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COTONIFICIO BENIGNO CRESPI

cotton mill / Capriate San Gervasio / 1878 - 2003 / 2009, 2011

 

Renowned as a symbol of Italian early industrialization as well as an architectural masterpiece, this grandiose cotton mill was established in 1877-78 by the entrepreneur Cristoforo Benigno Crespi. Initially, the small-sized spinning mill was equipped with 5000 Platt Brothers spindles and provided with an own water canal, derived from the nearby Adda river. During the following fifteen years the cotton mill quintupled in size (25000 spindles in 1891), while the 600 employees – a number extraordinarily high for the time – began to occupy the model village designed by Crespi around the factory, later known as Crespi d'Adda. In 1895 a weaving mill – equipped with 200 Rüti mechanic looms – was started, followed by a dyeing plant in 1898 (the latter applied, for the first time in Italy, the Thomas-Prevost mercerization system). The expansion was relentless: the 36600 spindles and 320 looms of 1902 grew up to respectively 44000 and 722 in 1909, while the employees reached quota 1500. Once two hydroelectric power stations were completed, the factory was then entirely converted to the use of electrical energy. The first one (Centrale Taccani, 1906) was realized with the financial help of Edison company and Banca Commerciale Italiana (BCI). Located upstream along the Adda river, it was equipped with ten turbines of 1000 kW each. The second one (Centrale Crespi, 1909), smaller, was built within the cotton mill perimeter and equipped with three Brown Boveri turbines of 640 kW each. In that time the factory and the workers village knew the most prosperous period.

 

 

A positive conjuncture in the mid 1920s led the company to invest in further expansion. In 1928 – the 50th anniversary of the foundation – the great cotton mill was provided with 69900 spinning spindles, 12000 twisting spindles, 1200 semi-automatic looms and a large dying plant capable of treating 50000 meters of woven daily; the whole manufacturing process involved around 3600 workers. However, behind such an impressive productive machine a fragile financial situation was ready to explode. Initially, the revaluation of the Italian lira promoted by Benito Mussolini caused to the company a collapse of exports – which used to account for 50% on the whole production. The 1929 world crisis provoked then a strong devaluation of raw cotton, earlier acquired in large amounts by Crespi with loans from BCI. As result, the company run into debts towards the bank for around 40 millions of lire, a sum double than the company's capital. In 1931 BCI formed a new enterprise called STI-Stabilimenti Tessili Italiani, basically a merge between Cotonificio Crespi, Manifatture Toscane Riunite and Cotonificio Veneziano insolvent companies. The Crespis' left the ownership of both the cotton mill and the workers village in 1936.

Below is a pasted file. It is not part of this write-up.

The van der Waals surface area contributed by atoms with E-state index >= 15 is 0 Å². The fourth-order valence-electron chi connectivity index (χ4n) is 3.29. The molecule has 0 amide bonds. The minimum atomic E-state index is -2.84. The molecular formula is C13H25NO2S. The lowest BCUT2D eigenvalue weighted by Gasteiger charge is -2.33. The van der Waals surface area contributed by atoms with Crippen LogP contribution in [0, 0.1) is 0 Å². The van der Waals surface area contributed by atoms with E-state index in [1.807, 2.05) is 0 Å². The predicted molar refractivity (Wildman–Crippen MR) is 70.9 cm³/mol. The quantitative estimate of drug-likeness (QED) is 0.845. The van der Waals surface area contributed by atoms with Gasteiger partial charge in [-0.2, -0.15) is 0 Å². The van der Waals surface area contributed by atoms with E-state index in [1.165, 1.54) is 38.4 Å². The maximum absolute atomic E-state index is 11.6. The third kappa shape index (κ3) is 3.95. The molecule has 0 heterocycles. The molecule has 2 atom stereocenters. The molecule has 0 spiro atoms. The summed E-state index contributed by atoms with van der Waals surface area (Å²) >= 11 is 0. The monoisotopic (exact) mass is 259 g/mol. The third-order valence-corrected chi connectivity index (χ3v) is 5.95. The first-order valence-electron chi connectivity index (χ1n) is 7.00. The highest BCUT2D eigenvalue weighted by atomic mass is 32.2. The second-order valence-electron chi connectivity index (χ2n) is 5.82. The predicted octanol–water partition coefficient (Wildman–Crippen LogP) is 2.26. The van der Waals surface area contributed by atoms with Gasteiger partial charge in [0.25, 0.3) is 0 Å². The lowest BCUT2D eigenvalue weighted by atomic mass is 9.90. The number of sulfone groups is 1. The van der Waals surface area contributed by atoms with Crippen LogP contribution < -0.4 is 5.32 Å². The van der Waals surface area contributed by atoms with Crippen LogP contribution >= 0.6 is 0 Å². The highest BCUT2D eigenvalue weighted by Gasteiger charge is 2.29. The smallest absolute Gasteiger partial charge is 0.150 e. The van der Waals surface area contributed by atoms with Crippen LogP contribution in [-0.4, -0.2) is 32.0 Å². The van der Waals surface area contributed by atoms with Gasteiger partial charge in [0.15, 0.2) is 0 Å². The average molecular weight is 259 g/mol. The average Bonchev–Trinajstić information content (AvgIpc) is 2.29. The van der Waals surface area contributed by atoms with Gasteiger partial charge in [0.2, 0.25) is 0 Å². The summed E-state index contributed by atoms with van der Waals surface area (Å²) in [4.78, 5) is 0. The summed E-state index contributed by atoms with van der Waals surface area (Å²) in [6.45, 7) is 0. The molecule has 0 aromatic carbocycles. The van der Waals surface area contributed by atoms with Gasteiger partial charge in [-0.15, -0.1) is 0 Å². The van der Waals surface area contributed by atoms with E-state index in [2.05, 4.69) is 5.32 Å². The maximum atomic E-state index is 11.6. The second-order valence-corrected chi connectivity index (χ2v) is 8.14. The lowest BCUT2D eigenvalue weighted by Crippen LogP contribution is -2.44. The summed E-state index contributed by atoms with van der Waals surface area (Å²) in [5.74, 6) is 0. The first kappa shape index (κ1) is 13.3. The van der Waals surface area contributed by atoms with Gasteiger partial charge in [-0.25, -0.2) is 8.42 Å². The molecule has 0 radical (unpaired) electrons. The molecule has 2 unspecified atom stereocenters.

The decline begun in the late 1930s proceeded even in the 1940s, and in 1952 the company was put in temporary receivership. After a short ownership by Manifattura Rossari & Varzi, the cotton mill was split between two companies in 1972: Addafilo (new spinning mill, weaving mill, dyeing plant) and Inditex (old spinning mill and power station), both formed by GEPI state holding and private textile enterprises. One of these, Legler, became the only one owner in 1976 and remained so until 2003, the year of the definitive closure. In 1995 the workers village (factory excluded) was declared World Heriage Site by UNESCO.

 

 

 

 

 

 

 

 

 

 

 

 

 

 

 

references

 

books

Ravasio, G. (2014), Crespi d’Adda. La città del lavoro proficuo, dell’utopia sociale e della metafora architettonica, Damiani, Bologna.

Cortesi, L. (1995), Crespi d’Adda. Villaggio ideale del lavoro, Grafica & Arte, Bergamo.

Romano, R. (1985), I Crespi. Origini, fortuna e tramonto di una dinastia lombarda, Franco Angeli, Milano.

Schenzen, R. (1978), Crespi d’Adda: un villaggio operaio, Editphoto, Milano.

 

links

Crespi d'Adda UNESCO

Associazione Crespi d'Adda

Associazione Crespi Cultura

 

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